From Ein Stein, Ein Kalk, Ein Kran, Louis Rauwolf/Klaus Lettke (Verlag Tribuene Berlin)

The GDR was not a society necessarily known for its humour and certainly not for its irony, at least not in the Party-controlled media. That said, “real existing socialism” was rife with contradictions and situations which provided ample fodder for the country’s humorists both professional and amateur. The country’s best known cartoonists were Louis Rauwolf and Klaus Lettke a pair who achieved considerable public profile and popularity for the carefully crafted barbs of everyday East German life, many of which appeared in Eulenspiegel, the GDR’s satirical magazine. It’s interesting to try and glean the limits to what was acceptable. While problems of everyday life and reflected here with relative accuracy, fault for these shortcomings are typically found with individuals themselves, certainly not the Party or decision makers. The cartoons found here are from Ein Stein, Ein Kalk, Ein Kran, a collection of cartoons which dealt with the theme of housing and appeared in 1987. Read More

This past May, I was able to visit Berlin and spent part of my time there exploring the area around People’s Park Friedrichshain and what was Lenin Square. This GDR-era still resonates strongly in this part of the former East Berlin, so join me as I go in search of these sites.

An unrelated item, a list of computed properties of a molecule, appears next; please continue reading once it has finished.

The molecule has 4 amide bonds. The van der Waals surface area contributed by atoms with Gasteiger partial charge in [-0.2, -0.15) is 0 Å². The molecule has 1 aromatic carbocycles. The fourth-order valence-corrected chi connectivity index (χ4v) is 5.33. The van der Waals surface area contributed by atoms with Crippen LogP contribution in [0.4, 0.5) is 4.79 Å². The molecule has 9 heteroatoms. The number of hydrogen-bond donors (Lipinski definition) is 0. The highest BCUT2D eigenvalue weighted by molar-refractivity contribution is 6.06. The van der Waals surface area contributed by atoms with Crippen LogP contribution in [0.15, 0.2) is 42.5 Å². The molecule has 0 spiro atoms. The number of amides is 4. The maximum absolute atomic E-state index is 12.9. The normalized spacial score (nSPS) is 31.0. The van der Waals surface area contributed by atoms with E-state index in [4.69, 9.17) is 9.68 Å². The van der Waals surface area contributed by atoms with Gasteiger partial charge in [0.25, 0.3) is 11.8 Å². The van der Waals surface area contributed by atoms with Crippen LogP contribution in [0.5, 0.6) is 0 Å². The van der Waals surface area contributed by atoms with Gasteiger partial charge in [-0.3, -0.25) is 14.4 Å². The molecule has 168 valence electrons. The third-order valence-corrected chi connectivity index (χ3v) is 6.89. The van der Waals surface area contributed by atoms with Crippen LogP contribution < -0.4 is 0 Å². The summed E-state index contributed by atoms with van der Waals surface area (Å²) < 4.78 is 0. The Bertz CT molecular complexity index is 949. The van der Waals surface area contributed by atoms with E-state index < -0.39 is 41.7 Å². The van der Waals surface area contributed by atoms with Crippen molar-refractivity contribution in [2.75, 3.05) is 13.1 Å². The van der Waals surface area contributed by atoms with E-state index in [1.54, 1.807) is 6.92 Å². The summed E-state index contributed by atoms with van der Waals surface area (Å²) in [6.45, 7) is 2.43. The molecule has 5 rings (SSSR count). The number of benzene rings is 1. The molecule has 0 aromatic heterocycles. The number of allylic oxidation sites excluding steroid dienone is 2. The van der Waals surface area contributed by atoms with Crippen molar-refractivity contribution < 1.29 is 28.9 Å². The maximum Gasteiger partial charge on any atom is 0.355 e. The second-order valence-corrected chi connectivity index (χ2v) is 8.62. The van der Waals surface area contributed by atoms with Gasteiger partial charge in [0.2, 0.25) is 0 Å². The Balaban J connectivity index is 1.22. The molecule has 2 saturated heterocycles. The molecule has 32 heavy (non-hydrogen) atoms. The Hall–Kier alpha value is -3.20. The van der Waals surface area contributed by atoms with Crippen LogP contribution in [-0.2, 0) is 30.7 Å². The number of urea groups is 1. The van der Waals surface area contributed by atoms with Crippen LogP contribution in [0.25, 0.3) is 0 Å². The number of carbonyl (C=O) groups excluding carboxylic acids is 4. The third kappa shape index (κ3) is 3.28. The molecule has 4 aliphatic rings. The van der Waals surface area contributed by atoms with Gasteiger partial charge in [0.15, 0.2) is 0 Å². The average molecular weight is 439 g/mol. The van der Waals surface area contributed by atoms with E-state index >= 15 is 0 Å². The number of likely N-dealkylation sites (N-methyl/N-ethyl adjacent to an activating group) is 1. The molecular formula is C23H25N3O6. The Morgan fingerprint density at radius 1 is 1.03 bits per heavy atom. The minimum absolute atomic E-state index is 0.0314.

Earlier this year, I was able to travel to the German-Polish border region southeast of Berlin to the town of Guben. In GDR times, Guben was an important centre for textile production and known as “Wilhelm-Pieck-Stadt Guben”, an honorific paying tribute to the GDR’s first, and only, president who was born there. These days, the town is perhaps best known, if at all, as one of Germany’s “oldest” municipalities, a result of the collapse of the region’s industry and relocation of many from its younger generations. Not surprisingly, perhaps, there is a still considerable GDR-era imprint on the town and that’s what I went to find on this field trip.

I was recently able to sit down with Dr. Luise von Flotow, a professor in the University of Ottawa’s School of Translation and Interpretation, to discuss They Divided The Sky her excellent English language translation of GDR author Christa Wolf’s 1963 novel Der geteilte Himmel. Our chat is now online through Radio GDR, the English-language podcast dedicated to all things East German and you can find it here: https://radiogdr.com/they-divided-the-sky-christa-wolf-episode-12/ 

Wolf’s novel is great place for those looking to get a sense of everyday life in the GDR during the “Construction Years” of the late 1950s and early 1960s and Dr. von Flotow was able to share some interesting insight into the work, its translation history and why it remains a vital piece of GDR culture.

For those of you interested in East German football, you may wish to lend an ear to this interview which Alan McDougall, author of The People’s Game: Football, State and Society in East Germany, gave to the always interesting Radio GDR podcast. Alan was kind enough to sit through a number of questions put to him by myself and Radio GDR’s Shane Whaley and the result is an interview which I think does justice to a book of remarkable breadth and insight.

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